How to Get a Window Seat on a Plane
If you've ever been stuck in the middle seat on an airplane between a bodybuilder and a crying child, you know what torture feels like. Getting a window seat makes getting to the bathroom harder, but it guarantees you'll only have to contend with a seatmate on one side of you, and you'll have a place to rest your head and a scenic view to enjoy. You have multiple opportunities to get yourself a window seat if you act strategically. Don't forget a pillow.
Assign your own seats when you're booking your flight. Most airlines allow you to choose your own seats when you book a trip online. Look for a link saying something like "pick my seats" after you've chosen your flight. Click on a seat next to the window. If you have connecting flights, click on "next flight" so you can choose a seat on that plane as well. If you're booking your flight over the phone, ask the agent for a seat next to a window.
Review your reservation every few days if there were no window seats available when you booked your ticket. The airline's website should allow you to check on your booked flights. Click on "pick my seats" again to see if any window seats have opened up. Click on the seat you want and save your selections.
Check in for your flight at the airport. Check to see if any window seats have opened up as a result of other passengers canceling their flights. If you use a self-service kiosk, you can often review your seat selection and change to a different seat if you wish; if you're working with an agent, ask her to check for you.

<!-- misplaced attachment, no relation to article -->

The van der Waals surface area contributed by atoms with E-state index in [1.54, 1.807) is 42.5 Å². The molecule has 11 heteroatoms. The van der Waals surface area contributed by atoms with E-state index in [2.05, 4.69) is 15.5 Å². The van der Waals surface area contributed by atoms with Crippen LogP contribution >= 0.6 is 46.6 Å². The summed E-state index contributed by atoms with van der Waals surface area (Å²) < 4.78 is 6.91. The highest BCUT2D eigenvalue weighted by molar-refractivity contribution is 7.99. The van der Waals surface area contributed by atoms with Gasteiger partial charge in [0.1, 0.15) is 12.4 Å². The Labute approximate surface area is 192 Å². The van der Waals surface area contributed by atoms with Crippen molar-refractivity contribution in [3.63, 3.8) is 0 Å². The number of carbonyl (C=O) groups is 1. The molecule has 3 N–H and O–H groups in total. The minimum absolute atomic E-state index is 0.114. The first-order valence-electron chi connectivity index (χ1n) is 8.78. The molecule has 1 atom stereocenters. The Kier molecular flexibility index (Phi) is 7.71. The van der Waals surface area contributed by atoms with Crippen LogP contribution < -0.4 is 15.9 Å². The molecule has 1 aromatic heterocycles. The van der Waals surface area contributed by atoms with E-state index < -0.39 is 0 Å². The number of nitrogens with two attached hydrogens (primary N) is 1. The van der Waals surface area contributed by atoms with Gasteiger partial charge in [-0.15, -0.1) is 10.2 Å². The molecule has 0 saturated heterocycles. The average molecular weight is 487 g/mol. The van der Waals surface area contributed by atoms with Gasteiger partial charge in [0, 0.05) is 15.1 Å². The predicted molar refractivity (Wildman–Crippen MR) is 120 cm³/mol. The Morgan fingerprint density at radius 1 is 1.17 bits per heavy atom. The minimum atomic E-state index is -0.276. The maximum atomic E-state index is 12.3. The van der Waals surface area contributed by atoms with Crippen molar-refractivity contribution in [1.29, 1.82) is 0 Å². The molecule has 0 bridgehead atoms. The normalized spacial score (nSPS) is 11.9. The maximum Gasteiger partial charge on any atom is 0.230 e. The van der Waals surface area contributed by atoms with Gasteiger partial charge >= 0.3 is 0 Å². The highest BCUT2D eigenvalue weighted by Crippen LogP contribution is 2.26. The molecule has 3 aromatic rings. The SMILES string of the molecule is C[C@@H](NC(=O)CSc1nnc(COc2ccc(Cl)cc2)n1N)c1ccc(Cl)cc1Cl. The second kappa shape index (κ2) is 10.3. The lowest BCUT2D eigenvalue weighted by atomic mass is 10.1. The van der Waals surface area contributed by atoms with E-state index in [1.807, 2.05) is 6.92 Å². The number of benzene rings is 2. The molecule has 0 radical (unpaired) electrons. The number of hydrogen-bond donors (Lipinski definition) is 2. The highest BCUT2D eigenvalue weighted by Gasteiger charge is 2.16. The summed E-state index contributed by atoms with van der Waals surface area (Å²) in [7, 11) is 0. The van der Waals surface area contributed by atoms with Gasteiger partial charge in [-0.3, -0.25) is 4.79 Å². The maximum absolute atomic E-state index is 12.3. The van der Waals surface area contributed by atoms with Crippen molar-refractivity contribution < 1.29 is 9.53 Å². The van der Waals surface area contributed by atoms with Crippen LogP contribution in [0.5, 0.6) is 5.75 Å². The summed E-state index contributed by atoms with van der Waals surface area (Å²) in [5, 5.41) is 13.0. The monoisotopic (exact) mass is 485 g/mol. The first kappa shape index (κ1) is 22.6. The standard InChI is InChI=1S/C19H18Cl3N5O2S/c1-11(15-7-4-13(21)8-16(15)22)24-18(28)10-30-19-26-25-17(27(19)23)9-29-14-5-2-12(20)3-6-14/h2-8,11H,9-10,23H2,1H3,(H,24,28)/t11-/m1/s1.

Arrive at your boarding gate early if you weren't able to book a window seat. Get to the gate at least an hour before boarding for the best chance of getting a switch. Ask the gate agent politely if there's any way to switch you to a window seat; she may not be able to do anything then, but stay close to the desk. Wait until the end of boarding time to board. Ask again if any window seats are available. If you're one of the last passengers on board, you won't have as much room for your overhead luggage, but the gate agents will know if anyone didn't arrive for the flight, leaving a window seat available for you.
Look for people traveling alone around you on the plane if you have not been able to score a window seat. Ask each person if he or she is willing to switch seats with you. You may not get any takers, but it doesn't hurt to ask.
Book your flight as early as possible. Window seats are in high demand and are often the first ones to get filled up.
If there aren't any window seats available when you're choosing your own seat, pick an aisle seat if possible, since this will be more attractive to fellow travelers if you try to trade seats.
A few airlines, like Southwest and some airlines operated in foreign countries, don't offer assigned seating. If you're traveling with one of these carriers, stay as close as possible to the boarding area. As soon as the agents announce you can board, head to the back of the plane to find a window seat. Other passengers may not want to head all the way back there, leaving you a better selection.